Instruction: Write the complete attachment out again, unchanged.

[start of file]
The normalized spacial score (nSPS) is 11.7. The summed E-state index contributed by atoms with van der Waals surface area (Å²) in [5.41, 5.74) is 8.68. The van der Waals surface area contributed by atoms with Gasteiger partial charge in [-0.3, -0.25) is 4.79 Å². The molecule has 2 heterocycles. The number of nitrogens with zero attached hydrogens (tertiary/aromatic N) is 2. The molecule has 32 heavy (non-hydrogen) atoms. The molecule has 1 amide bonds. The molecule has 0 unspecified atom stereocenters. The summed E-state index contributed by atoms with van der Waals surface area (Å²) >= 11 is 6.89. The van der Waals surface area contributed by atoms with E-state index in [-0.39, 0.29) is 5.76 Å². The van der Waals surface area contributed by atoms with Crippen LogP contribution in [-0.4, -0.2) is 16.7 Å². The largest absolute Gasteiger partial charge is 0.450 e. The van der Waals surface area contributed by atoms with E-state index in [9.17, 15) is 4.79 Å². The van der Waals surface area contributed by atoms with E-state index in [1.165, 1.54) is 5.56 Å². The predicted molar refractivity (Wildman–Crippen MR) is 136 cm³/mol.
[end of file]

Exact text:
The normalized spacial score (nSPS) is 11.7. The summed E-state index contributed by atoms with van der Waals surface area (Å²) in [5.41, 5.74) is 8.68. The van der Waals surface area contributed by atoms with Gasteiger partial charge in [-0.3, -0.25) is 4.79 Å². The molecule has 2 heterocycles. The number of nitrogens with zero attached hydrogens (tertiary/aromatic N) is 2. The molecule has 32 heavy (non-hydrogen) atoms. The molecule has 1 amide bonds. The molecule has 0 unspecified atom stereocenters. The summed E-state index contributed by atoms with van der Waals surface area (Å²) >= 11 is 6.89. The van der Waals surface area contributed by atoms with E-state index in [-0.39, 0.29) is 5.76 Å². The van der Waals surface area contributed by atoms with Crippen LogP contribution in [-0.4, -0.2) is 16.7 Å². The largest absolute Gasteiger partial charge is 0.450 e. The van der Waals surface area contributed by atoms with E-state index in [9.17, 15) is 4.79 Å². The van der Waals surface area contributed by atoms with E-state index in [1.165, 1.54) is 5.56 Å². The predicted molar refractivity (Wildman–Crippen MR) is 136 cm³/mol.